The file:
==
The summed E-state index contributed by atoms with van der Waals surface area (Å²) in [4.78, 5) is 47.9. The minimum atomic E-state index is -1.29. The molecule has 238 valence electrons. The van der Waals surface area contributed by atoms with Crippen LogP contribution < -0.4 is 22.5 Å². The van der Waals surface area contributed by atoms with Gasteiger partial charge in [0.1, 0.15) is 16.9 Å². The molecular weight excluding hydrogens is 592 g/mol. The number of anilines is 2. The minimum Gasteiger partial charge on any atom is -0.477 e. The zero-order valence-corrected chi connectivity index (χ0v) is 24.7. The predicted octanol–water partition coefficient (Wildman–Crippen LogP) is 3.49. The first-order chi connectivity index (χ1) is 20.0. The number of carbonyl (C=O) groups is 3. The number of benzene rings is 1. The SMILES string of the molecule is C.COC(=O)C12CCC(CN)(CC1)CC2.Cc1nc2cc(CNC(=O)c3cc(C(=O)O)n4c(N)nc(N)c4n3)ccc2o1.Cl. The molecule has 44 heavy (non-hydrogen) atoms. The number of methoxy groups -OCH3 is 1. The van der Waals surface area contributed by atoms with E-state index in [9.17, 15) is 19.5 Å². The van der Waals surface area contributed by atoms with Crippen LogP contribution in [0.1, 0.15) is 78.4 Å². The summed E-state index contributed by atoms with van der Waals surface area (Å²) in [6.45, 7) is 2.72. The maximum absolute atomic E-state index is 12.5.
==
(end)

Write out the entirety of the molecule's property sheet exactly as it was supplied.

The summed E-state index contributed by atoms with van der Waals surface area (Å²) in [4.78, 5) is 47.9. The minimum atomic E-state index is -1.29. The molecule has 238 valence electrons. The van der Waals surface area contributed by atoms with Crippen LogP contribution < -0.4 is 22.5 Å². The van der Waals surface area contributed by atoms with Gasteiger partial charge in [0.1, 0.15) is 16.9 Å². The molecular weight excluding hydrogens is 592 g/mol. The number of anilines is 2. The minimum Gasteiger partial charge on any atom is -0.477 e. The zero-order valence-corrected chi connectivity index (χ0v) is 24.7. The predicted octanol–water partition coefficient (Wildman–Crippen LogP) is 3.49. The first-order chi connectivity index (χ1) is 20.0. The number of carbonyl (C=O) groups is 3. The number of benzene rings is 1. The SMILES string of the molecule is C.COC(=O)C12CCC(CN)(CC1)CC2.Cc1nc2cc(CNC(=O)c3cc(C(=O)O)n4c(N)nc(N)c4n3)ccc2o1.Cl. The molecule has 44 heavy (non-hydrogen) atoms. The number of methoxy groups -OCH3 is 1. The van der Waals surface area contributed by atoms with E-state index in [9.17, 15) is 19.5 Å². The van der Waals surface area contributed by atoms with Crippen LogP contribution in [0.1, 0.15) is 78.4 Å². The summed E-state index contributed by atoms with van der Waals surface area (Å²) in [6.45, 7) is 2.72. The maximum absolute atomic E-state index is 12.5.